Maybe I owe it to my class in Psychoanalysis but when I was reading the Alfred Russel Wallace reading, I could not help but be quite disturbed about how Wallace, with much ease, naturalised his arguments for the “primitivity” of the Dyaks. Naturalisation here means that he is attributing many reasons for the condition of the people to their biology and seeing how you cannot debunk biological evidence, the arguments he has set up for himself are therefore infallible.
To me, this naturalisation of argument goes beyond the simple positing of the White man as the “higher” race (70) and the Dyaks as the other-ed, categorisable object of anthromorphological observation. More insidiously, it’s the way Wallace suggests, that the reason why the Dyaks are not procreating fast enough is because the women are subjected to “hard labour” and “heavy weights [that] they constantly carry”, that such work “limits her progeny” (70). He attributes the reason of the Dyaks’ lack of “prosperity” (because of the lack of offspring) to the fact that dyak women are not confined to the domestic space. This is not only ethnocentric in my point of view – considering that Wallace is definitely comparing the Dyak culture to the late Victorian English code of femininity here, but also highly problematic because more than anything else, I think this observed evidence of the Dyak women will help the English justify the way they have restricted the female to the domestic space at home.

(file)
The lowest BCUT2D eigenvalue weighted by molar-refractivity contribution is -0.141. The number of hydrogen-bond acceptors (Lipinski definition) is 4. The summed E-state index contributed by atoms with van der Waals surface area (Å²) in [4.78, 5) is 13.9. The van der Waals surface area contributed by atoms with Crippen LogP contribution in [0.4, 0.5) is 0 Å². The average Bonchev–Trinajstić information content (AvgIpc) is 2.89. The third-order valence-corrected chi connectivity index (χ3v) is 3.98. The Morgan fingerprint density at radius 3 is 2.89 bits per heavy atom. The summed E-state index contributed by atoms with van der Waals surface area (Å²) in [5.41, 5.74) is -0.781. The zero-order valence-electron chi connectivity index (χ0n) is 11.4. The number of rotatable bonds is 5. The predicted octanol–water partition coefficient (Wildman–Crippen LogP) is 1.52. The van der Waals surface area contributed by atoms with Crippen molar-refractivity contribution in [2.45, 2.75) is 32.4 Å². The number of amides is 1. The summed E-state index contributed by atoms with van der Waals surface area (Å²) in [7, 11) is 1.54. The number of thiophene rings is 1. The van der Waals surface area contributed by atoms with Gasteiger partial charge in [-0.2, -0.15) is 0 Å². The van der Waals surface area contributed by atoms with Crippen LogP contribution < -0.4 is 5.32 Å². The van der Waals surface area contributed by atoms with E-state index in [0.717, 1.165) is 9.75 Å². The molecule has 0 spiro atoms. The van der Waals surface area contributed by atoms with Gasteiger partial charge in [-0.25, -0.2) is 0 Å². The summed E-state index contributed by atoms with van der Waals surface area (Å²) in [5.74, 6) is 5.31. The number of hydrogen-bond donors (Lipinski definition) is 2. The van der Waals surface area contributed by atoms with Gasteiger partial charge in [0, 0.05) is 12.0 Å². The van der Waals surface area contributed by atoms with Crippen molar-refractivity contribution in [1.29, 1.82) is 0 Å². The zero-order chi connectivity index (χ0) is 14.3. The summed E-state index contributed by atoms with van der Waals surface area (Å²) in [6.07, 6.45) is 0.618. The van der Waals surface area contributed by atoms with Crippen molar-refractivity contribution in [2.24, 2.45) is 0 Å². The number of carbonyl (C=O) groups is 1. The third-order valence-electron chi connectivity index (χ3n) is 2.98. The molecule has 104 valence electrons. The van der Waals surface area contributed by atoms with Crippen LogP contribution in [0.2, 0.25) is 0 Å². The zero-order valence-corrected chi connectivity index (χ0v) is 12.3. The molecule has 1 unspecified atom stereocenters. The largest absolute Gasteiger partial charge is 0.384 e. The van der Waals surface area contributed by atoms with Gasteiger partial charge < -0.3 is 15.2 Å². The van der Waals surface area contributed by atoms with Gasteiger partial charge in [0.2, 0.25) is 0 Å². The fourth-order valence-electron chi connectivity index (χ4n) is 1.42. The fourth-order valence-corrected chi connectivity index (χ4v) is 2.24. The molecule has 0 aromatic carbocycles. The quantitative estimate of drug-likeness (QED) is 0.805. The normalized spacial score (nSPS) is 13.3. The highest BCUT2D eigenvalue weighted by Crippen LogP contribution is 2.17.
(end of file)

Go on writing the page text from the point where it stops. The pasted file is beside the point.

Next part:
Also, if we take note of the fact that he is asserting, without justification, that “an increase in population” is indicative of “increased happiness” (75), we can then observe the problems with this assumption: because it not only destabilises all of Wallace’s arguments about why the womenfolk should stay at home, but what is more disturbing to me is the fact that Wallace manages to get away with simply reducing the reasons for needing to put a woman “in the household”, where she would have “duties to attend to, and will then cease to labour in the field”, to the naturalised and unverified conclusion that her hard work is inhibiting her fertility.
Hence, on these two levels – i.e. the unverified conclusions that increased population = increased happiness (I’m thinking about the post-war baby boom here); and that working in the field = inhibited fertility, I found the Wallace reading highly disturbing and unconvincing. Granted, I probably should consider the fact that this was written in 1890, but still.